Adopting a Successful E-Grocery Mindset

There are important decisions to make as you move through the process of offering and scaling e-grocery services. But underlying those decisions are some mindsets that, when adopted, give your business the best chance to succeed.

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1.   E-grocery as an expansion of the grocer’s role

Grocers have always relied on customers to pick their own products. Now with e-grocery, that responsibility is in the hands of the grocer. This shift cannot be overestimated.

Grocers have been able to absorb much of the impact of this change by fulfilling orders from store shelves, essentially using surrogate shoppers to assume the role of customers. But that strategy becomes less viable as order volumes grow. Aisle congestion, labor shortages and slower fulfillment times during peak periods are just some of the challenges grocers face as they attempt to scale manual order fulfillment. Leading grocers have found that automating fulfillment close to customers is the most efficient and scalable approach to meeting growing e-grocery demand and grocers should begin preparing for this possibility early in the process. 

As part of this mindset, you need to decide whether or not you will own the process or outsource it to a third party. If you think e-grocery is a passing fad, it may make sense to simply connect into third-party systems for ordering and fulfillment. But if you believe it represents a permanent shift in the shopping habits among key segments of your market, integrating support for e-grocery into your operations is simply a better long-term strategy.

 2.    E-grocery as a hybrid of e-commerce and manufacturing

When it comes to automation, some grocers (and automation suppliers) have modeled solutions on those used to support e-commerce in other retail sectors. That strategy has had little success because it fails to account for the major differences between e-grocery fulfillment and other forms of e-commerce.

In most e-commerce applications, order sequencing isn’t critical. As long as you have a batch of orders ready when it’s time to load the truck, it doesn’t matter when those orders are picked. Sequencing and efficiency are more critical with e-grocery because you have more complex orders and a constant stream of pickups and deliveries throughout the day.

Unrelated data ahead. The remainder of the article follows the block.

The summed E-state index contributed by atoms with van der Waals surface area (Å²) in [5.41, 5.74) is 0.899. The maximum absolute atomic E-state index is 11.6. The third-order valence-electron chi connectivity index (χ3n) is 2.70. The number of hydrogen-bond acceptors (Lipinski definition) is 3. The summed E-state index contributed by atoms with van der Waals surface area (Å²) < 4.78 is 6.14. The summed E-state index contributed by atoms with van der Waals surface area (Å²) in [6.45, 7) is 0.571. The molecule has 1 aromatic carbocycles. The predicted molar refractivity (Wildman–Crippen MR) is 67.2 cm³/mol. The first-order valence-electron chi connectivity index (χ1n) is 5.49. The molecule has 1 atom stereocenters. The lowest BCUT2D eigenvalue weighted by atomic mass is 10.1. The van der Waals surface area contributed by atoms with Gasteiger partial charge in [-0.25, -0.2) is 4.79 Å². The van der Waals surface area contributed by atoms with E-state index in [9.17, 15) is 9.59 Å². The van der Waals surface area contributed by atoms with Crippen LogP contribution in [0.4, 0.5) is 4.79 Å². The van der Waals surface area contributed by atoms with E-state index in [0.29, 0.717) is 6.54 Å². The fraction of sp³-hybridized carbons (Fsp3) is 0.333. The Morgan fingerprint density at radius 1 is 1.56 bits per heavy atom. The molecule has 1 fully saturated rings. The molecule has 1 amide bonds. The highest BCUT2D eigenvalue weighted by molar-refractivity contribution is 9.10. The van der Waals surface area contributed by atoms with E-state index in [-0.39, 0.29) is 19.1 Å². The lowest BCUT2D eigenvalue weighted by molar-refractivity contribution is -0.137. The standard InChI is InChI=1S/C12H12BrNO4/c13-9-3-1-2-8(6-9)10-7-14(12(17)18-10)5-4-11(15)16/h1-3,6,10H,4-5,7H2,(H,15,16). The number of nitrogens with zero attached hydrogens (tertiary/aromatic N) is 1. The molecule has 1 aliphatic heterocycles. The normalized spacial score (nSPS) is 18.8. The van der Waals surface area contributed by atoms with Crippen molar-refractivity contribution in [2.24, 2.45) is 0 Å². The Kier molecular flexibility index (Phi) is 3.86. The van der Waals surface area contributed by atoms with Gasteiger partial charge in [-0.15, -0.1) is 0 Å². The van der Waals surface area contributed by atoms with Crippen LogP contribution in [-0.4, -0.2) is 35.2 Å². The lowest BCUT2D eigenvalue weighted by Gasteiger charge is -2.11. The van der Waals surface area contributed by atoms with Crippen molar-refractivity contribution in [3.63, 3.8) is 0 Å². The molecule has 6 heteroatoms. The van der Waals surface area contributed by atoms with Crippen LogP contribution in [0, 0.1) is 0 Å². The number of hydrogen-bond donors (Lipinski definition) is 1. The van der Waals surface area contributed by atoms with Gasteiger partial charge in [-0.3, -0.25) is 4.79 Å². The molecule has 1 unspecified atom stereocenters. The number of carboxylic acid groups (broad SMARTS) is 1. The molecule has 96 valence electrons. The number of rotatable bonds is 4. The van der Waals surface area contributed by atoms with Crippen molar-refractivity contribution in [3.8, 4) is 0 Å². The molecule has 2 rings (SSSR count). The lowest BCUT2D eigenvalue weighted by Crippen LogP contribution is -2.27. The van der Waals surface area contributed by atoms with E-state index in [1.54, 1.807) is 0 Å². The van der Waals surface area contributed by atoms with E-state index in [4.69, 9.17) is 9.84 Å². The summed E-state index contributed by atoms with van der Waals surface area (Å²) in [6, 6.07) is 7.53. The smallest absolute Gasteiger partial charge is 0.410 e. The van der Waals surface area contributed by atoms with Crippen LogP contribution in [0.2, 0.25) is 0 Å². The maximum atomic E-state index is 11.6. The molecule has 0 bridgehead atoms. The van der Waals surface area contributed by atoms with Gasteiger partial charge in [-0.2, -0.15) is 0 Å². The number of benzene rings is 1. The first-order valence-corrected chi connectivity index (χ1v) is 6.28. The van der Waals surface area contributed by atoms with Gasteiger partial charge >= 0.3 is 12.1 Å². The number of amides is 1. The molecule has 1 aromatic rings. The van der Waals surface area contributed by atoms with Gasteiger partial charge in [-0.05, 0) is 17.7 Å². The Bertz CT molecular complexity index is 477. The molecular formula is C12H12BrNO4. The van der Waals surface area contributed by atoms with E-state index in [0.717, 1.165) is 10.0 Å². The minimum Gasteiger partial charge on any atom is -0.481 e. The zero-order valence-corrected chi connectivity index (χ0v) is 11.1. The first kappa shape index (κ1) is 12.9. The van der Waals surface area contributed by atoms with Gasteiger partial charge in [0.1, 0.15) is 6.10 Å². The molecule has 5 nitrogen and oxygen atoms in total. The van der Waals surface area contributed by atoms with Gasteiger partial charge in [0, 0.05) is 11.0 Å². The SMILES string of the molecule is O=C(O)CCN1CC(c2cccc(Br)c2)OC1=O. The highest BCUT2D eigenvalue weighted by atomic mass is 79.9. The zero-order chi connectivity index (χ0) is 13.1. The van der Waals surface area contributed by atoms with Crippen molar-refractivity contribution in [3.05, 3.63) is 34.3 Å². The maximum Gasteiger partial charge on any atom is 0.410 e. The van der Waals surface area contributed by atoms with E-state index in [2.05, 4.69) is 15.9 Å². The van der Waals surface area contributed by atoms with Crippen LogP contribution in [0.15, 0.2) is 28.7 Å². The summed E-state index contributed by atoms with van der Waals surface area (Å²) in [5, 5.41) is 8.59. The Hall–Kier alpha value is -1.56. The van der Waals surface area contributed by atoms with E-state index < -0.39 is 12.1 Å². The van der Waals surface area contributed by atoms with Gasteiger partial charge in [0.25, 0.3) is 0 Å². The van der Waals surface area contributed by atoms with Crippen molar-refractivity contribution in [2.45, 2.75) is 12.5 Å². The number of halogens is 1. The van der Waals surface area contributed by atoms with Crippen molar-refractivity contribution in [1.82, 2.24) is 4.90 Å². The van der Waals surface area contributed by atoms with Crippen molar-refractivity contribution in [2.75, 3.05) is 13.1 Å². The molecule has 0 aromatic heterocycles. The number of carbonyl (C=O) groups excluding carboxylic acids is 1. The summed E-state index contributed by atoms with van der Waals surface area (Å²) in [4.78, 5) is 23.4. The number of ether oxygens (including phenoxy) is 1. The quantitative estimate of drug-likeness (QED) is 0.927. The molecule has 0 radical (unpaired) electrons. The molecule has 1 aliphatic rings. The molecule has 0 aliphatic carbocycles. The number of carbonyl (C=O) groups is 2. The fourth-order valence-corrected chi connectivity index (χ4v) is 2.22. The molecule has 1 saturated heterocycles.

It’s not unlike an engine assembly line. Orders must move methodically through the process, with completed orders being ready for pickup and delivery with the predictability of engines coming off the line.

 Swisslog has had more success with automating e-grocery fulfillment than any other organization and one of the keys to that success is the fact that we blend e-commerce and industrial engineering principles when designing and configuring our solutions. That helps ensure our automation systems meet the demanding requirements of e-grocery while also creating opportunities for our customers to drive continuous improvement through industrial engineering.

 3.    E-grocery as a strategy driven by order volume

When automation first emerged as a viable option for e-grocery fulfillment, there was significant debate about where fulfillment should be located in relation to customers and stores. That debate has been settled: distribution strategy should be driven by order volume. This brings much-needed clarity to the development of e-grocery distribution strategies, with two main models emerging to meet the needs of most operators.

Store-Level MFCs are ideal for markets where order volumes by store are high and it’s possible to bring automation directly to the store by adding an MFC. This scenario typically represents the fastest entry into the e-grocery automation space even if store modifications are required. It focuses on fulfilling products that represent about 90% of sales through the fulfillment center, avoiding the larger investments required for the final 10%, which can be picked from the store. It also minimizes transportation costs associated with order fulfillment.

EFCs can be used to support fulfillment across multiple retail locations, in addition to customer pickup and delivery, in markets where individual retail locations do not have the volume or available space to support MFCs. They allow fulfillment facilities and automation systems to be designed hand-in-hand and eliminate space limitations imposed by integrating automation into existing retail locations. EFCs also offer flexibility to tailor the distribution strategy to varying order volumes across stores in a particular market. However, they do create an extra layer of transportation that can add costs and more complex timing.

We are entering a very exciting stage in the evolution of e-grocery. As more grocers get real-world experience with automation technology, new best practices are emerging, and more sophisticated approaches are being adopted. There will be challenges along the way, but with the right automation partner and the right mindset you can overcome those challenges and implement automation solutions that enhance fulfillment speed, efficiency and predictability.

For more insights on offering and scaling e-grocery fulfillment, read the Swisslog white paper, The E-grocery Evolution: Moving Automation from Strategy to Execution. You can also subscribe to our blog to help you identify and overcome challenges you’ll face as you move forward on your e-grocery journey. To connect with one of our specialists, contact Swisslog.

*This content brought to you in partnership with Swisslog*